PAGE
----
Literacy Night helps grade school students gain confidence

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While the fifth-graders narrated the performance, GWC second-graders performed various nursery rhymes.
Proud family members and adults rooting the children on.

Throughout the hallways of George Washington Carver Elementary are several signs that encourage reading. The school’s library is also full of visuals that promote reading.

Principal Kristyn Schmidt, now in her fourth year, believes that encouraging children to read can have a profound impact on their confidence.

“Our teachers do an amazing job of providing differentiated reading instruction to help students become better readers,” she said. “To me, reading is important because it provides many students with opportunities they may otherwise be unable to experience.”

On Tuesday, March 20, the school held a PTA / Title 1 Literacy Night. The purpose of the occasion, which began with second graders performing a variety of songs in the gymnasium, was to foster an interactive approach to partnering with parents and other adult family members to inspire the love of reading in children.

“The second-grade program was the result of collaboration between our talented music teacher Ms. Maria Eakin and our team of second-grade teachers,” Assistant Principal Sara Epperly said. “The students learned the songs in their music class. There were also several rehearsals prior to the big evening.”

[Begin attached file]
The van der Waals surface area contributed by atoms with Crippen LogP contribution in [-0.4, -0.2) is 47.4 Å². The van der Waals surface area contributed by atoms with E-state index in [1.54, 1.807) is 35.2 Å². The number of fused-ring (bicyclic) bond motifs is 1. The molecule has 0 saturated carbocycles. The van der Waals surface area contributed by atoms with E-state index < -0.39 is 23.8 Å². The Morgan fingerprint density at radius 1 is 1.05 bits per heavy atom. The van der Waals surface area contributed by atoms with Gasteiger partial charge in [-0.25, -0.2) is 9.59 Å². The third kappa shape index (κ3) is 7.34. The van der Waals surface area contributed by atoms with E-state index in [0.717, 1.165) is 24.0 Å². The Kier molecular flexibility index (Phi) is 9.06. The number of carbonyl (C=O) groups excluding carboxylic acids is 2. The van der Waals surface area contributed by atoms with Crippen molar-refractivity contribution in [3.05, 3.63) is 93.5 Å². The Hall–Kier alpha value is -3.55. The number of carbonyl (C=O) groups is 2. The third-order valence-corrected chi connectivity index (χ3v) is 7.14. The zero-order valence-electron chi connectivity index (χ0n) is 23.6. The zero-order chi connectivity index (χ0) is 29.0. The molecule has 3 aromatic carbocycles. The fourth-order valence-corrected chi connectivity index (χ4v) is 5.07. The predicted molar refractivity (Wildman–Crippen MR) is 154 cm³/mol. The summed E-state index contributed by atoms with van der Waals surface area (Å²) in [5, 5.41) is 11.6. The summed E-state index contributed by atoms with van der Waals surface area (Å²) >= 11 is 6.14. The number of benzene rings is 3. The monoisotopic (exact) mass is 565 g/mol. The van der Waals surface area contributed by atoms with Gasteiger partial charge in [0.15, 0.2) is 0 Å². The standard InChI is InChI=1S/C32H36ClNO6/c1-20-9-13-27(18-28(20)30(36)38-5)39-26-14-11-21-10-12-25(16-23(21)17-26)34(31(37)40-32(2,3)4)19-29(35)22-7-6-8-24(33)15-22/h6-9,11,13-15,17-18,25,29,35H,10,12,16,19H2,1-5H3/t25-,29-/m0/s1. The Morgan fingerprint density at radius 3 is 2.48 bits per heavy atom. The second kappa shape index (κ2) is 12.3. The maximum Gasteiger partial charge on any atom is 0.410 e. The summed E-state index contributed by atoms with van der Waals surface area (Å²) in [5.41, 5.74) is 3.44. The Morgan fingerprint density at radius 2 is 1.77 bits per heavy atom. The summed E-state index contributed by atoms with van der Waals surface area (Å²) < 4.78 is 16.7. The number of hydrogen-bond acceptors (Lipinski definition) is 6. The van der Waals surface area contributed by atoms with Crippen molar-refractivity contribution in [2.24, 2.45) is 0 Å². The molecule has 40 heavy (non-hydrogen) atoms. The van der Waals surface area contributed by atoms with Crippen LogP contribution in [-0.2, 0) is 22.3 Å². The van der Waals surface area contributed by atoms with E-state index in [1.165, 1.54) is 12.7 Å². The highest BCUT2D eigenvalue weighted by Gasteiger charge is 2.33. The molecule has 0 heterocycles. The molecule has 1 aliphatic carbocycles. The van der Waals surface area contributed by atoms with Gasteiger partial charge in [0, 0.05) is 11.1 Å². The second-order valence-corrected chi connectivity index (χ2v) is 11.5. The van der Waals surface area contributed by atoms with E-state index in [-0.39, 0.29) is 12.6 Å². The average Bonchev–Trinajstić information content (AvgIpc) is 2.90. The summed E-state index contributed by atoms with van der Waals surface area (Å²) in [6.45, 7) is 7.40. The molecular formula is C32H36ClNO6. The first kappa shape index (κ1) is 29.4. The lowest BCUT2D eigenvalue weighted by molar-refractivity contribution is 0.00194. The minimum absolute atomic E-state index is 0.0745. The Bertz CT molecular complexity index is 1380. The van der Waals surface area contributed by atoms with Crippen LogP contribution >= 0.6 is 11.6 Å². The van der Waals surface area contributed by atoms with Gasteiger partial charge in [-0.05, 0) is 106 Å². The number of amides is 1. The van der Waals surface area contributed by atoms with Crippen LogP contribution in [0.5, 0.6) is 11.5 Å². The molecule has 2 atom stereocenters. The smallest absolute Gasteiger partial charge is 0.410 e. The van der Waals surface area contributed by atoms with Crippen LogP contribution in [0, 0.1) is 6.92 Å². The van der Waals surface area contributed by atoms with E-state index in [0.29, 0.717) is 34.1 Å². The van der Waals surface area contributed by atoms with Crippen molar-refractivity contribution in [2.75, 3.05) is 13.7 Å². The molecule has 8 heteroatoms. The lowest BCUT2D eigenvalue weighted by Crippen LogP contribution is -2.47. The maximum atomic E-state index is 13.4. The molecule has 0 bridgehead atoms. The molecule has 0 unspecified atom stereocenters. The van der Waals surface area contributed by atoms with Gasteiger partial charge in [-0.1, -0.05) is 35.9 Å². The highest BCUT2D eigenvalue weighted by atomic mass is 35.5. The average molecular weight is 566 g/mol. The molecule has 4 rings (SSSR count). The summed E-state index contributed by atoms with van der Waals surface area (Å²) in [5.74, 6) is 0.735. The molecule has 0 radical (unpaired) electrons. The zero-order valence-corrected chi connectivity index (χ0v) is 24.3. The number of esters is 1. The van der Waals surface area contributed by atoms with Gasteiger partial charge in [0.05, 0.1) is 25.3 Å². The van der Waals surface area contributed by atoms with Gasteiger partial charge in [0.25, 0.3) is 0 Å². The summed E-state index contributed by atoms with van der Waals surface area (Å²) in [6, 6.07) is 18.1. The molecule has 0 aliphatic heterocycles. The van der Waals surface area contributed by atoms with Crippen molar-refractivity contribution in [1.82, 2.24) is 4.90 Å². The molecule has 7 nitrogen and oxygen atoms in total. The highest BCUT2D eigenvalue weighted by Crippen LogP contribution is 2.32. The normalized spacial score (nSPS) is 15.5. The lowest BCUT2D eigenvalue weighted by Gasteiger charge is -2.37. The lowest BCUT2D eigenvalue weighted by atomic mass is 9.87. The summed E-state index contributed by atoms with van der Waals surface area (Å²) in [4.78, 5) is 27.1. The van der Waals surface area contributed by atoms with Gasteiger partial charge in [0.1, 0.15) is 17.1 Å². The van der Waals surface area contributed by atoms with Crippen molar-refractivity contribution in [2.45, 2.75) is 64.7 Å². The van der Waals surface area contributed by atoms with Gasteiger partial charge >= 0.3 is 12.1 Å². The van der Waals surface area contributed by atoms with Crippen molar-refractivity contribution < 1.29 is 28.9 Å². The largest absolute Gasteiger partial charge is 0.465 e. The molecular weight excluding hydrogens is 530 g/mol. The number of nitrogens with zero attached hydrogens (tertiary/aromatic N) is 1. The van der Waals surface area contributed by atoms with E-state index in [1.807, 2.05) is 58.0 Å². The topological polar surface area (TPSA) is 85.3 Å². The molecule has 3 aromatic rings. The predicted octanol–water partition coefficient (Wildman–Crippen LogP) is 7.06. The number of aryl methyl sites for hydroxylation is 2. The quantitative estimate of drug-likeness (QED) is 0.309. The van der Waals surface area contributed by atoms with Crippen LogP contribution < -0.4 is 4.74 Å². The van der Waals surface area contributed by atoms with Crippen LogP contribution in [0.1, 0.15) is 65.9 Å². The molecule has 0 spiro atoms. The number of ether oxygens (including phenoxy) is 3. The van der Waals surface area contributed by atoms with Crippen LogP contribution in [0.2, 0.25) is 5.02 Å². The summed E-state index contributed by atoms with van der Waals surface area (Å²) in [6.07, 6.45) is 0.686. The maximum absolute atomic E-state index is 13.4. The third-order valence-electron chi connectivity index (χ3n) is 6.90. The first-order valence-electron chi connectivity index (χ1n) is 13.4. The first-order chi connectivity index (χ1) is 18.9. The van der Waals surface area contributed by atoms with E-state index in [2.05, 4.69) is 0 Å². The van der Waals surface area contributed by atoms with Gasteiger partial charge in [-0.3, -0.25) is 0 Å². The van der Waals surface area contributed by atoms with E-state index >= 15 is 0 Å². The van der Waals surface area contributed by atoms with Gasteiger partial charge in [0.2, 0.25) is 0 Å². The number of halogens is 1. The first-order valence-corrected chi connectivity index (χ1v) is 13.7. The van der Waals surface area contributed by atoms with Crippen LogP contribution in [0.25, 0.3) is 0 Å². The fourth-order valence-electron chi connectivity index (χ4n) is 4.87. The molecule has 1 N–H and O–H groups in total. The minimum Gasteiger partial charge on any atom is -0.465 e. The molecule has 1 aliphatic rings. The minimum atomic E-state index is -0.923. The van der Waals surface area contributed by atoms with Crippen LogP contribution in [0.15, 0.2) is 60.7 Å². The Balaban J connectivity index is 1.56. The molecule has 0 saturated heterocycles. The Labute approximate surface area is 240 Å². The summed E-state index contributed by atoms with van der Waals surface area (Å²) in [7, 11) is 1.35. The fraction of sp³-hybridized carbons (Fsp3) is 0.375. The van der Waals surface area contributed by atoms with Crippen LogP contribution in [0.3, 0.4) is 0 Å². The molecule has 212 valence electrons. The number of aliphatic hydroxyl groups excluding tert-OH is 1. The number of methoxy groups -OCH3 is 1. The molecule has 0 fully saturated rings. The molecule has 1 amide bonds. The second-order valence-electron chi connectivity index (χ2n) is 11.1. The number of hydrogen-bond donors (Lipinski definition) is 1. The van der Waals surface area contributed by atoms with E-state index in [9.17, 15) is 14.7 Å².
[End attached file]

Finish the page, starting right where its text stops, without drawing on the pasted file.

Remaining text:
DeAnna Crum’s responsibilities as Vice President for the PTA include working with other chairpersons to organize programs throughout the year, developing an annual calendar of events and creating school newsletters.

“Having good reading skills sets the stage for future success,” Crum said. “Literacy Night was a great way to show parents how to make reading fun. I loved how students took advantage of the opportunity to sign up for a library card through the Salem Public Library.”

A Salem resident since 2009, Jasmine Stone says she pushes her two daughters to read at least three books a week.

“Because they are only seven and five, they pretty much love anything that is Dr. Seuss related,” Stone said. “I incentivize reading for them. For every book that they read, I allow them to select any snack they want when we go to the grocery store.”

Another mother of a George Washington Carver Elementary School student, Leslie Hughes, says she hopes that more schools promote programs that encourage children to read.

“My son’s face lights up when he sees his friends reading,” Hughes said. “I wasn’t much of a reader when I was his age, so I’m glad that he isn’t like me in that regard. He thinks reading is cool, and I want to reinforce that to him constantly.”

GWC’s Assistant Principal says there are several things parents can do to help their children overcome reading deficiencies they may have.

“Encourage them to do independent reading at home and on a daily basis. Also, communicate with the teacher to better understand the child’s progress and needs,” she said. “Regular school attendance is a critical way to support students’ academic success in all areas, especially reading.”